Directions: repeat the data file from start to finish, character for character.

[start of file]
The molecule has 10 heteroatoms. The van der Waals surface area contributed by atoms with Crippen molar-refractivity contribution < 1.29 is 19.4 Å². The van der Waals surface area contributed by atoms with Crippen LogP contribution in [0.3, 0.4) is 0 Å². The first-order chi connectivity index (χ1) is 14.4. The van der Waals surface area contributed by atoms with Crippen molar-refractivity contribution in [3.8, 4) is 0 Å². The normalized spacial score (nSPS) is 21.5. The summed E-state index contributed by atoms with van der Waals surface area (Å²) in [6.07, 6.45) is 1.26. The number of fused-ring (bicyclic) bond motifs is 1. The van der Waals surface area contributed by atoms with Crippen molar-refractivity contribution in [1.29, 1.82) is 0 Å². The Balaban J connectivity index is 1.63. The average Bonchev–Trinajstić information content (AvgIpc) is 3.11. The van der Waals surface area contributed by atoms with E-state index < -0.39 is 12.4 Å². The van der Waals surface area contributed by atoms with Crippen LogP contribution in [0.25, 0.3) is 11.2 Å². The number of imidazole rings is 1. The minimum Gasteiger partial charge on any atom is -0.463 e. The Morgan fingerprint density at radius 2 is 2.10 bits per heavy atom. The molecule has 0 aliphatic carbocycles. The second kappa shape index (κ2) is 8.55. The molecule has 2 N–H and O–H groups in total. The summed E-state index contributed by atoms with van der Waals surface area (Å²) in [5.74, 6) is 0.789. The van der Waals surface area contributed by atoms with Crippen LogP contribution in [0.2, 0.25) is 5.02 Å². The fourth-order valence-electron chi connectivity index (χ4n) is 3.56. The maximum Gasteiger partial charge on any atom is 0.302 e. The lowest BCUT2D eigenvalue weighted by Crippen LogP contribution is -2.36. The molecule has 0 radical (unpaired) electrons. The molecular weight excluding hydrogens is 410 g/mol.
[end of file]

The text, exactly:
The molecule has 10 heteroatoms. The van der Waals surface area contributed by atoms with Crippen molar-refractivity contribution < 1.29 is 19.4 Å². The van der Waals surface area contributed by atoms with Crippen LogP contribution in [0.3, 0.4) is 0 Å². The first-order chi connectivity index (χ1) is 14.4. The van der Waals surface area contributed by atoms with Crippen molar-refractivity contribution in [3.8, 4) is 0 Å². The normalized spacial score (nSPS) is 21.5. The summed E-state index contributed by atoms with van der Waals surface area (Å²) in [6.07, 6.45) is 1.26. The number of fused-ring (bicyclic) bond motifs is 1. The van der Waals surface area contributed by atoms with Crippen molar-refractivity contribution in [1.29, 1.82) is 0 Å². The Balaban J connectivity index is 1.63. The average Bonchev–Trinajstić information content (AvgIpc) is 3.11. The van der Waals surface area contributed by atoms with E-state index < -0.39 is 12.4 Å². The van der Waals surface area contributed by atoms with Crippen LogP contribution in [0.25, 0.3) is 11.2 Å². The number of imidazole rings is 1. The minimum Gasteiger partial charge on any atom is -0.463 e. The Morgan fingerprint density at radius 2 is 2.10 bits per heavy atom. The molecule has 0 aliphatic carbocycles. The second kappa shape index (κ2) is 8.55. The molecule has 2 N–H and O–H groups in total. The summed E-state index contributed by atoms with van der Waals surface area (Å²) in [5.74, 6) is 0.789. The van der Waals surface area contributed by atoms with Crippen LogP contribution in [0.2, 0.25) is 5.02 Å². The fourth-order valence-electron chi connectivity index (χ4n) is 3.56. The maximum Gasteiger partial charge on any atom is 0.302 e. The lowest BCUT2D eigenvalue weighted by Crippen LogP contribution is -2.36. The molecule has 0 radical (unpaired) electrons. The molecular weight excluding hydrogens is 410 g/mol.